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FEC Dismisses “Fahrenheit 9/11” Complaint

The Federal Election Commission announced today that it has dismissed a complaint against documentary filmmaker Michael Moore and the corporate distributors of “Fahrenheit 9/11” that had alleged that advertising for the movie would violate electioneering communications if aired after July 30.

In a related matter, the FEC is entertaining a petition for rulemaking from the Washington law firm Perkins Coie that suggests the FEC create an exemption for the promotion of documentary films — similar to ones already covering the traditional press — so that they might not be trapped by the Bipartisan Campaign Reform Act’s restrictions on “electioneering communications.”

Stating that the complaint against Moore “presents nothing more than idle, unsupported speculation,” the FEC dismissed the matter and concluded that Moore and his film’s marketers had not violated the act “because the relevant electioneering communications period does not begin until July 31, 2004 and because the Respondents stated that they did not intend to run such ads during the electioneering communications period.”

David Bossie, a former GOP aide on Capitol Hill and the current president of a conservative group called Citizens United, had filed the original complaint back in June, arguing that Moore and the companies and individuals involved in the marketing and distribution of his film were “about to violate” federal campaign finance laws.

Noting that Moore “produced the work for use as a political weapon against President Bush in the November 2004 presidential election,” Bossie complained that because advertisements for the film featured visual images and sound clips of Bush and other candidates for federal office, they would be subject to the restrictions and regulatory requirements of federal campaign law and could not be aired after July 30.

Under the electioneering communications provisions of BCRA, corporate-funded broadcast ads that mention or depict a federal candidate may not be aired within 30 days of a primary or 60 days of a general election. Because the Republican National Convention, which the FEC recognizes as a nominating convention similar to a primary, convenes Aug. 30, the blackout period for such ads mentioning Bush would appear to take effect July 31.

But distributors of Moore’s blockbuster documentary, which has grossed more than $100 million since opening in late June, stopped advertising well before the July 31 deadline kicked in, making Bossie’s challenge a moot issue.

A joint response from Lions Gate Entertainment Corp. and other distributors of “Fahrenheit 9/11” to the FEC stated that prior to the filing of the complaint, the distributors “had made a business determination as part of the marketing plan for the film and with a view to the legal landscape that, among other things, no funds would be expended for paid advertisements over broadcast, cable or satellite that would refer to clearly identified candidates to federal office during the period after July 30, 2004 and through November 2, 2004.”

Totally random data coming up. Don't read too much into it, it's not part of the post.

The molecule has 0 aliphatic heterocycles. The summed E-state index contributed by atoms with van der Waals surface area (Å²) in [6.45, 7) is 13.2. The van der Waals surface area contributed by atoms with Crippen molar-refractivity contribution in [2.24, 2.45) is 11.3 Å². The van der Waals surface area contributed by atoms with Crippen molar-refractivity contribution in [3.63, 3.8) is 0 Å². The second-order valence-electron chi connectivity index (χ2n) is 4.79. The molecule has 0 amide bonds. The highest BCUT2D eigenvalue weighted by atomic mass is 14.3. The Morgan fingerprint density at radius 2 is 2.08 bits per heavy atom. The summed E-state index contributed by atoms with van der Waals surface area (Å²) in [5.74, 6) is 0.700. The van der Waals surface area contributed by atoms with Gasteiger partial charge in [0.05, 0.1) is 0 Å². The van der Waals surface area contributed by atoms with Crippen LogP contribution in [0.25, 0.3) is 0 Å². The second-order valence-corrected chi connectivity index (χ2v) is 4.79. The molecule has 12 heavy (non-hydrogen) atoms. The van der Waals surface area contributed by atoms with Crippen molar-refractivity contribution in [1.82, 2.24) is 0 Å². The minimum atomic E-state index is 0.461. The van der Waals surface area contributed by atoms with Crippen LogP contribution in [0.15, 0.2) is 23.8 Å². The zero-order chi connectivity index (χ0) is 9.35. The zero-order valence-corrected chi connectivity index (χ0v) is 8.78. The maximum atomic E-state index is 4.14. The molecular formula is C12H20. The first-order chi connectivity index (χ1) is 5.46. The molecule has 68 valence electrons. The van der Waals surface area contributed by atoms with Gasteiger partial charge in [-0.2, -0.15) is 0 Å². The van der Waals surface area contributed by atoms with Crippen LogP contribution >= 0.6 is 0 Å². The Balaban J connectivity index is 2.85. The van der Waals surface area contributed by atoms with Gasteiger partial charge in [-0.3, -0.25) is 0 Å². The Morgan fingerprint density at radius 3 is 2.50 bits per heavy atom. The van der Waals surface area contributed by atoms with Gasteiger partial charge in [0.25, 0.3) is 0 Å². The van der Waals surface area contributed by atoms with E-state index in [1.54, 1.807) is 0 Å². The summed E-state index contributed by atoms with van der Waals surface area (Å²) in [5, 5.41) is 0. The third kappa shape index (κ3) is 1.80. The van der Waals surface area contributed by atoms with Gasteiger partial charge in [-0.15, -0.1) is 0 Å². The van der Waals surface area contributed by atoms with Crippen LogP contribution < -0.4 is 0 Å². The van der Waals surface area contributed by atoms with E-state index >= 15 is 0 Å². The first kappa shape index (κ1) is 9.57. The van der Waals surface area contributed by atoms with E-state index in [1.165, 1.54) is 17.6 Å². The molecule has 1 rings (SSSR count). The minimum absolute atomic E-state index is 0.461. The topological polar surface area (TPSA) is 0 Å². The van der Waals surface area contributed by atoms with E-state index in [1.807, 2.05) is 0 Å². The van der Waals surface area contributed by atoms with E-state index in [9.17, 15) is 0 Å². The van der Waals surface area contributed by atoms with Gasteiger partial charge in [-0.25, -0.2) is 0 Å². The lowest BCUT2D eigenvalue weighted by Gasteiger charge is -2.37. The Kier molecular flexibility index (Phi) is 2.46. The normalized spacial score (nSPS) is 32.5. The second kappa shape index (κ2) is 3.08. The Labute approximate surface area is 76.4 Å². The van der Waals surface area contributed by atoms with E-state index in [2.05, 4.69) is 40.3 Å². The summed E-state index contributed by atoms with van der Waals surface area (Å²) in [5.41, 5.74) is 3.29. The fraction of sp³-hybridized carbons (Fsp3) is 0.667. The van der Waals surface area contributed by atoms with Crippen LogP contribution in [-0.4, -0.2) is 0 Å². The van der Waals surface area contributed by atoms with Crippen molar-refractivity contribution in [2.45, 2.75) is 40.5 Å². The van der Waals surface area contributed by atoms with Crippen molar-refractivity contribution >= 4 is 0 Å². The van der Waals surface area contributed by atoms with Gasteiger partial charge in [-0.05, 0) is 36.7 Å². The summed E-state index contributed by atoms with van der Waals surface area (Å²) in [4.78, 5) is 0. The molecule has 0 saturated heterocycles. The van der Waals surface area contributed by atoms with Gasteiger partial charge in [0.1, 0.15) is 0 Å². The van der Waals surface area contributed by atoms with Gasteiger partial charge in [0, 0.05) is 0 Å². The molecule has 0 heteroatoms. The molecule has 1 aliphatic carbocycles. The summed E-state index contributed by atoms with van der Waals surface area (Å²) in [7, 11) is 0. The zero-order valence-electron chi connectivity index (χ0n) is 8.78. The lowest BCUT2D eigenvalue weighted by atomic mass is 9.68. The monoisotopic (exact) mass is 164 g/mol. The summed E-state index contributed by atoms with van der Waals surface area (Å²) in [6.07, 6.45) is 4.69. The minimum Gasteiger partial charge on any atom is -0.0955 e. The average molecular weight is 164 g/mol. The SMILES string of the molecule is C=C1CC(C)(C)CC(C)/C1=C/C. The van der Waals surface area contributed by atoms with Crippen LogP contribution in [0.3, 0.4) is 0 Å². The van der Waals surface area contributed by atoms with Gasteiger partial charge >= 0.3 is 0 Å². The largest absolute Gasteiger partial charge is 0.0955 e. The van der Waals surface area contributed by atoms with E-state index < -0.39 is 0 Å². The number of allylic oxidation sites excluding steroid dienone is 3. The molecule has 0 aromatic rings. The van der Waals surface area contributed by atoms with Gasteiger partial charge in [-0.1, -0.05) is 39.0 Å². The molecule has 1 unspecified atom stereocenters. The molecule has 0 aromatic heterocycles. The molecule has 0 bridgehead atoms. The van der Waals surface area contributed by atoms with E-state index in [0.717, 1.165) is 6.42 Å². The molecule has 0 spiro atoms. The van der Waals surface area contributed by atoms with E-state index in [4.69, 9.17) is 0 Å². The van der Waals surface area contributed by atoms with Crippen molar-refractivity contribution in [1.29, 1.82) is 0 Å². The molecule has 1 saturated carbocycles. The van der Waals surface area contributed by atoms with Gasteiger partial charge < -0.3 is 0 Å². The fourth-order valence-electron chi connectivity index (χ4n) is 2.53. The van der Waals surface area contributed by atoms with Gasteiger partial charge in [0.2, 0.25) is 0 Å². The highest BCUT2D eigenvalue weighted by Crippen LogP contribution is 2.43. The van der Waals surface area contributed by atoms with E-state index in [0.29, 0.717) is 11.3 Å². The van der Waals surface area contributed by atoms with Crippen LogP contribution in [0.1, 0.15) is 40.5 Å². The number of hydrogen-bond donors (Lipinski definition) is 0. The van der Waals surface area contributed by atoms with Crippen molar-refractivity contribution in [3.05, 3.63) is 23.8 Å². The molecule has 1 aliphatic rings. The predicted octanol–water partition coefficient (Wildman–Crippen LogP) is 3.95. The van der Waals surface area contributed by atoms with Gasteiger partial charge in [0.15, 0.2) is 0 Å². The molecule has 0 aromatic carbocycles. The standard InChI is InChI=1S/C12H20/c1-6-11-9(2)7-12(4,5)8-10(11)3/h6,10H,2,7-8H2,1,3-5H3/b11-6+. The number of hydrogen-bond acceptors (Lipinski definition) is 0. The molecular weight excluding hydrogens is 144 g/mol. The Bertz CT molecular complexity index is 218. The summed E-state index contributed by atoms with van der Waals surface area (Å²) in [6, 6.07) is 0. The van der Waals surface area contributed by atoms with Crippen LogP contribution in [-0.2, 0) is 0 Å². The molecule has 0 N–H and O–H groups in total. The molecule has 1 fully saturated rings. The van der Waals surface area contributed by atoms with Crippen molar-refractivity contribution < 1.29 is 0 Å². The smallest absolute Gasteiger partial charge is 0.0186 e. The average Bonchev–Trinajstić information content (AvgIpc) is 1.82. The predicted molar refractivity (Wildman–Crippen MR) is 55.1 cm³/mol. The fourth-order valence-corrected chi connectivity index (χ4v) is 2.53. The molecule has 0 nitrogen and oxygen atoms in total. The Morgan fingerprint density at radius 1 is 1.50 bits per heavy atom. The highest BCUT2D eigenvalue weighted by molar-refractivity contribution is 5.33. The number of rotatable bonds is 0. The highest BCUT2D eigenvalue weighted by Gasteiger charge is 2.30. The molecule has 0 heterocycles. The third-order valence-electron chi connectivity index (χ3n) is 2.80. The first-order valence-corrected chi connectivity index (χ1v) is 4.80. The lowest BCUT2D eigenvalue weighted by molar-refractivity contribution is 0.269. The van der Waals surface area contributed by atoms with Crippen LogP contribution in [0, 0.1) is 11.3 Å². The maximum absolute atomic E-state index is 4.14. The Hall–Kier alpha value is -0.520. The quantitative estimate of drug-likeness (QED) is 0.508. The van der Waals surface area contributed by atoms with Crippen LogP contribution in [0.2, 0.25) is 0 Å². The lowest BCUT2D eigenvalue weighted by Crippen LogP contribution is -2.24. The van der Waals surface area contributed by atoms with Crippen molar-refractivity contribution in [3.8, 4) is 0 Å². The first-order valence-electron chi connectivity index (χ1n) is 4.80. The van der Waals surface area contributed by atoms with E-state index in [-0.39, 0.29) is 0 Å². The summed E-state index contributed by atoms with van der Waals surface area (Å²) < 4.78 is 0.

That appeared to satisfy the FEC.

“Because the relevant Respondents flatly deny that they intend to run such advertisements during the electioneering communications period, and because the facts alleged by [Citizens United] permit no inference that violations of the Act are about to occur, we recommend the Commission dismiss the complaint,” the FEC’s general counsel advised the agency’s commissioners.

However, as the agency prepares to deal with the issue in a more general context, doubts are weighing on the minds of some FEC officials.

Chairman Brad Smith and Commissioner Michael Toner, both Republicans, issued a “concurring statement of reasons” to the OGC’s recommended dismissal of the allegations and noted that the FEC may have difficulty addressing Perkins Coie’s request for an exemption for movies such as Moore’s.

“This may be difficult,” Smith and Toner wrote. “The statue specifically prohibits the [FEC] from fashioning any exemption for electioneering communications that ‘promote, support, attack or oppose’ a federal candidate … and it may be difficult to develop an acceptable definition of ‘promote, support, attack or oppose’ that would not pull within its ambit a film such as Fahrenheit 9/11.”

Nonetheless, Smith and Toner questioned whether a narrow interpretation of how the “press exemption” applies — or doesn’t apply — to films and advertising for films could be extended to other areas.

While they conceded that movies are “not obviously covered” by language exempting news stories and editorials from regulation, they note that “if the statutory language is to be interpreted so narrowly, it must be noted that books would not be covered either.”

“Numerous books, then, would also be illegal, see e.g. Bill Press, Bush Must Go: The Top Ten Reasons Why George Bush Doesn’t Deserve a Second Term or Ann Coulter, High Crimes and Misdemeanors: The Case Against Bill Clinton, and subject to government suppression under the campaign finance laws,” Smith and Toner wrote.

As Moore’s film continues to show in movie houses across the country, Bossie is busy promoting his own anti-Kerry agenda.

In July, Bossie’s latest book, “The Many Faces of John Kerry,” hit stores. According to Bossie’s own Web site, the tome “gives readers the real scoop on the presidential challenger — offering the only analysis of Kerry’s peculiar voting record; early Naval discharge (so he could protest the Vietnam War); self-contradictory positions on such vital issues as the war in Iraq, fighting terrorism, tax cuts, health care, education, and campaign finance; and shady political dealings he’d rather voters not know about.”

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